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The official language of Hungary is complex and unique: despite the country’s location in central Europe, its dialect is nothing like those spoken in its neighbouring nations. We take a look at 13 facts about Hungarian you may not have known before.
Anyone learning Hungarian will be keen to tell you that it’s one of the most challenging languages to take up. While opinion varies, more or less everyone agrees it’s up there in the top 10 thanks to its 26 cases and numerous complex rules.
While Hungary’s language is generally referred to as Hungarian outside the country’s borders, in fact its proper name is “Magyar”, which can also be used to refer to the Hungarian people.
Hungary is a small country with approximately 9.8m inhabitants, but – perhaps surprisingly – it’s not the only country in which Hungarian is spoken. The areas surrounding the country, which used to be part of the Kingdom of Hungary, are home to approximately 2.2m Hungarian speakers. Countries such as Austria, Croatia and Slovenia are included in the list, while the Hungarian language is also spoken by thousands living in nations such as the US.
The Hungarian language is totally different to the dialects spoken by its neighbours, which usually speak Indo-European languages. In fact, Hungarian comes from the Uralic region of Asia and belongs to the Finno-Ugric language group, meaning its closest relatives are actually Finnish and Estonian.
The five vowels of the English language pale in comparison to Hungarian’s total of 14. As well as the basic “a, e, i, o, u” vowels, the Hungarian language also includes a further 9 variations on these: á, é, í, ó, ö, ő, ú, ü, ű. The pronunciation of each is slightly different and can change the meaning of a word completely.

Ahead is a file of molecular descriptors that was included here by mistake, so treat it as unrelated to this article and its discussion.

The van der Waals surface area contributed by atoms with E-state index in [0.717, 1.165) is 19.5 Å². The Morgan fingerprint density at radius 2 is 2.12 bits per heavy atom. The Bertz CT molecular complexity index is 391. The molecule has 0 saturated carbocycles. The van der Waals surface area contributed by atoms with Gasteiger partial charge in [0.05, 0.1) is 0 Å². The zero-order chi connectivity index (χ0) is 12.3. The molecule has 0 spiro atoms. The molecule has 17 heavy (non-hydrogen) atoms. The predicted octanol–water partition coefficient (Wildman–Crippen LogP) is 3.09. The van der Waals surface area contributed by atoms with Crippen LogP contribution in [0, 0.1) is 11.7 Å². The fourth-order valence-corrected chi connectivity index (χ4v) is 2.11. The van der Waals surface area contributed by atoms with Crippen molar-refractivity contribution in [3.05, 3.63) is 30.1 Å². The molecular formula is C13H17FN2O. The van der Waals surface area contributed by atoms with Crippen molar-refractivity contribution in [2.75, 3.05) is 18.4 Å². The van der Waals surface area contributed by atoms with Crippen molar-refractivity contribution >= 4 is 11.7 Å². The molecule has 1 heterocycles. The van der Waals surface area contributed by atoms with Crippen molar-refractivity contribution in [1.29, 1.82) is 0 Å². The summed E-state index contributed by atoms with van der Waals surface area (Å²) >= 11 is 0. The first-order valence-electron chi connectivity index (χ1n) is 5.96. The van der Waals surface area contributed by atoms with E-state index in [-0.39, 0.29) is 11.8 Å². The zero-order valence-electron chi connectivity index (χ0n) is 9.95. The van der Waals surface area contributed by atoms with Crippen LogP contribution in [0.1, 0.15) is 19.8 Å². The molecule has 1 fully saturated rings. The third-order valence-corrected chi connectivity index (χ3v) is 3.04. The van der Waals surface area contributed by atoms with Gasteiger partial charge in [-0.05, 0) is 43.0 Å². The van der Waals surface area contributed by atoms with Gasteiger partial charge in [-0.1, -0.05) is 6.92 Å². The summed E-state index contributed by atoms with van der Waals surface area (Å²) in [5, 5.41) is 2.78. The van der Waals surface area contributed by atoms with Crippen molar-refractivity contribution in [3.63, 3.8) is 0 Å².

When putting a sentence together in Hungarian, there are a number of options in terms of word order (as if things weren’t complicated enough!). While the word order is flexible, it’s not totally free – there are still rules about how words need to be arranged. This depends on the emphasis of the sentence, and the sense conveyed.
Christopher Columbus is famous for his trips to America, but the Hungarian language may just be proof that a Magyar was there before him. In Yarmouth County Museum, a stone can be found which is inscribed with an early form of Old Hungarian – which was the dialect from a time well before Columbus explored the earth.
With no English equivalent, Hungary’s longest word is the 44 letter long phrase: Megszentségteleníthetetlenségeskedéseitekért. Perhaps due to its length, it’s not used in daily conversation on a regular basis. What does it mean? Something along the lines of “for your [plural] continued behaviour as if you could not be desecrated”.
Hungarian is an agglutinative language, which means that various grammatical components – such as affixes and stems – can be added to a word to increase its length (and change its meaning). Thanks to this, words of more than 100 letters have been created in the past, although the longer the word, the more it can tend to lose its meaning.
Over the years, since its creation as a language, Hungarian has evolved and changed just like any other dialect. However, staying true to its ancient roots, Hungarian contains a whopping 68% of its etymons, or original words. Compare this with the 4% retained by the English language, or the 5% kept by Hebrew, and the scale is even more impressive.
When faced with describing something red, Hungarians have two words to choose from. “Piros” and “vörös” both offer up the same meaning. However, slightly confusingly, they are interchangeable in some cases and not in others. Wine is always vörös, for example, while blood or a rose can be either.
When introducing yourself in Hungary, your given name is always stated after your surname. For example, Tamás Nagy would be introduced as Nagy Tamás. This can catch some visitors out, however the given name is still the one used when speaking to or about someone.
Not only does the Hungarian alphabet feature 44 letters in total, but some of those counted as letters are in fact made up of two or even three. Confused yet? Take, for example, “dzs”, a letter in the Hungarian alphabet pronounced as “j”, or “sz” which equates to “s”.